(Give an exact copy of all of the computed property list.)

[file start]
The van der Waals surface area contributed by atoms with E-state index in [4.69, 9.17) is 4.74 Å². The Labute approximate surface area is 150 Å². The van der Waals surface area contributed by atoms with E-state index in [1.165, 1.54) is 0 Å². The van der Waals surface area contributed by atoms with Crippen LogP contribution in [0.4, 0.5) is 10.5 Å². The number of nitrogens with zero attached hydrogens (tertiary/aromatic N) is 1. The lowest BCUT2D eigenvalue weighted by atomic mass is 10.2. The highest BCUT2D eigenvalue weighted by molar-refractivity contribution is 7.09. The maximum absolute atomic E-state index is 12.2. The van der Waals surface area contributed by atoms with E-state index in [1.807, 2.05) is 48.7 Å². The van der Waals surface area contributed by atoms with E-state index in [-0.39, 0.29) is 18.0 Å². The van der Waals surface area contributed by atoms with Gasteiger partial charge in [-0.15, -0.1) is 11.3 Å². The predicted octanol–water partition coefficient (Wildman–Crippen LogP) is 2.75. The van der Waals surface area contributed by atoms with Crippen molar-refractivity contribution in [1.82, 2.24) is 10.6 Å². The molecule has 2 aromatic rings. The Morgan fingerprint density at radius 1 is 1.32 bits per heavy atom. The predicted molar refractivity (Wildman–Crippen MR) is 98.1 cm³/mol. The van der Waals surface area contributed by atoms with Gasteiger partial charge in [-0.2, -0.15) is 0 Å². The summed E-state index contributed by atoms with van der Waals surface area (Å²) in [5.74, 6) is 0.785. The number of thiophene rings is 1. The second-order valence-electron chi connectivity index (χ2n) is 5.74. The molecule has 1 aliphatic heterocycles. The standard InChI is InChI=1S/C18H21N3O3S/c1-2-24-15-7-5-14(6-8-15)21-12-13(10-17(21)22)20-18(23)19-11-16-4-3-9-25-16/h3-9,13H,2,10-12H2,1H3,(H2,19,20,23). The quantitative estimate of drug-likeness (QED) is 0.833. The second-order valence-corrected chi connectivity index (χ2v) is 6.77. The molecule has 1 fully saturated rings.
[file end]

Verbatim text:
The van der Waals surface area contributed by atoms with E-state index in [4.69, 9.17) is 4.74 Å². The Labute approximate surface area is 150 Å². The van der Waals surface area contributed by atoms with E-state index in [1.165, 1.54) is 0 Å². The van der Waals surface area contributed by atoms with Crippen LogP contribution in [0.4, 0.5) is 10.5 Å². The number of nitrogens with zero attached hydrogens (tertiary/aromatic N) is 1. The lowest BCUT2D eigenvalue weighted by atomic mass is 10.2. The highest BCUT2D eigenvalue weighted by molar-refractivity contribution is 7.09. The maximum absolute atomic E-state index is 12.2. The van der Waals surface area contributed by atoms with E-state index in [1.807, 2.05) is 48.7 Å². The van der Waals surface area contributed by atoms with E-state index in [-0.39, 0.29) is 18.0 Å². The van der Waals surface area contributed by atoms with Gasteiger partial charge in [-0.15, -0.1) is 11.3 Å². The predicted octanol–water partition coefficient (Wildman–Crippen LogP) is 2.75. The van der Waals surface area contributed by atoms with Crippen molar-refractivity contribution in [1.82, 2.24) is 10.6 Å². The molecule has 2 aromatic rings. The Morgan fingerprint density at radius 1 is 1.32 bits per heavy atom. The predicted molar refractivity (Wildman–Crippen MR) is 98.1 cm³/mol. The van der Waals surface area contributed by atoms with Gasteiger partial charge in [-0.2, -0.15) is 0 Å². The summed E-state index contributed by atoms with van der Waals surface area (Å²) in [5.74, 6) is 0.785. The number of thiophene rings is 1. The second-order valence-electron chi connectivity index (χ2n) is 5.74. The molecule has 1 aliphatic heterocycles. The standard InChI is InChI=1S/C18H21N3O3S/c1-2-24-15-7-5-14(6-8-15)21-12-13(10-17(21)22)20-18(23)19-11-16-4-3-9-25-16/h3-9,13H,2,10-12H2,1H3,(H2,19,20,23). The quantitative estimate of drug-likeness (QED) is 0.833. The second-order valence-corrected chi connectivity index (χ2v) is 6.77. The molecule has 1 fully saturated rings.